It’s almost springtime, which means tons of puppies and kittens looking for homes. Although we want to save them all, it’s not a goal we can accomplish alone. What limits how many we take in from various states — Colorado, New Mexico, Kansas & Texas — is the number of foster families in our network. Right now we have a little over 20 foster homes in Colorado, which allows us to save about 20-30 animals per month. In the hopes of doubling or tripling our resources in 2017, we need your help! Not sure what goes into fostering for LOLA? No worries. Check out this FAQ and then get in touch.
- Being a LOLA Foster
- How You Rescue, Rehabilitate & Rehome
- How the foster & you benefit
- Foster Failing
- Risks of fostering
- How to Become a Foster
- If You Want to Help but Not Foster
What must I do as a foster for LOLA’s Rescue?
When you bring a dog or cat into your home, they could be coming from a few situations — about to be euthanized in a shelter, surrendered by an owner or found as a stray by a good Samaritan. You have the option of taking an animal of almost any size, age and number (we get mama and puppies a lot). You will have them anywhere from a few weeks to months, depending on how long it takes to find their forever home. We will walk you through the entire process and always be there to help you.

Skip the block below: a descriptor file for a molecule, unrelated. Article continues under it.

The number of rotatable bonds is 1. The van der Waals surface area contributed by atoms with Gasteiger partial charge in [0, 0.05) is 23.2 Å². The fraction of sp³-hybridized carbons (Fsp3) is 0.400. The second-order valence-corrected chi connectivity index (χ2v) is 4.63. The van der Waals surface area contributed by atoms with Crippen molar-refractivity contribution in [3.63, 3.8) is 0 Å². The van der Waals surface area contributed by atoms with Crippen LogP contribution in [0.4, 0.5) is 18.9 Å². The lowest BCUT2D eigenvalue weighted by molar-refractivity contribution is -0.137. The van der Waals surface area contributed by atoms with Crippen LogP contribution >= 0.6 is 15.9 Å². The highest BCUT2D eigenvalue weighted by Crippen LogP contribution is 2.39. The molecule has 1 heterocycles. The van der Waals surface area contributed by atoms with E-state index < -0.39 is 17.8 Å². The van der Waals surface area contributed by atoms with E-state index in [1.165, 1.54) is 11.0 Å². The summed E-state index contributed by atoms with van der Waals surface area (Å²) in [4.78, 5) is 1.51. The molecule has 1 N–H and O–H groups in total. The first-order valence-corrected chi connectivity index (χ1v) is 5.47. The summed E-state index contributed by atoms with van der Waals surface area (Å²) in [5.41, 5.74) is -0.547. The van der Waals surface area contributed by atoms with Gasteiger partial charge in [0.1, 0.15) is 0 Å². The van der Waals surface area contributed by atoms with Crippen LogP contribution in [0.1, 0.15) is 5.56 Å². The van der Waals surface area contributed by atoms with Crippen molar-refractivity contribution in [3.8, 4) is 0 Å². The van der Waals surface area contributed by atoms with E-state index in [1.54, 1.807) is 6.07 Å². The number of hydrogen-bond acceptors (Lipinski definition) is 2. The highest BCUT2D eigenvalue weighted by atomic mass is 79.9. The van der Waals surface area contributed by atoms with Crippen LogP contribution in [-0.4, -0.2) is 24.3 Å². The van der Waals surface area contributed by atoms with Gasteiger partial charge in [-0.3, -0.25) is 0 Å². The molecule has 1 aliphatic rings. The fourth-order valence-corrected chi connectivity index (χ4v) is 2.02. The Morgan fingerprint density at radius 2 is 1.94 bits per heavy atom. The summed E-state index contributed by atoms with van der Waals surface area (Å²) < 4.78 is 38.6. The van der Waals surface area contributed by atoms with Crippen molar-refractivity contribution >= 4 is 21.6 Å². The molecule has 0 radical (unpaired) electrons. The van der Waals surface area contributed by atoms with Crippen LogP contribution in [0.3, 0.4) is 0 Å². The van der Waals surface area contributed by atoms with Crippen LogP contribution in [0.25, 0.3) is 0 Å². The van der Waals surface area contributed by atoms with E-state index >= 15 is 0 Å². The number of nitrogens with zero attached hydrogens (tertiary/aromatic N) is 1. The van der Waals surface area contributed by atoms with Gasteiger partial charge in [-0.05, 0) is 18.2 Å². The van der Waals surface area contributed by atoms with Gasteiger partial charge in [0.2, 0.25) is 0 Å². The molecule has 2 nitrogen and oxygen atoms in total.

Here’s a quick overview with more details.
What does it mean to “Rescue, Rehabilitate & Rehome” as a foster?
Rescue — You are taking in an animal who would otherwise be in a cage or euthanized.
Rehabilitate — You are spending time to train this animal as to how awesome it is to be loved and indoors. Depending on the age, you might be teaching basic commands, potty training, walking on a leash or handling a long-term behavioral issue (i.e. aggression, anxiety).
We will assist with any medical and behavioral needs so you can focus on caring for the animal. We have a network of veterinarians who will handle spay/neuter, vaccinations, medications, etc. — nothing comes out of your pocket. We also have supplies on hand like collars, leashes, food, toys and treats so you don’t have to spend more money than necessary. Unless you love to spoil your foster, which is just fine, too.
Rehome — Once you feel they’re ready for a forever home, they will attend events (you have to bring them & pick them up) and find a family. We also get applications online every day, so you might meet a family one day after work and go home without the furbaby.
Why should you rescue an animal & bring them into your home?
You are doing so much for the animal, and it benefits you, too. You will get hugs, kisses and attention from your foster because they will adore you. Once they find a home, you will feel such pride (and some sadness) as they walk away with the right family. Some other benefits include:
- The chance for your family to learn about other breeds
- Having fun with your current pets and the foster dog, which helps everyone socialize
- Giving your children a new friend to cuddle with on the couch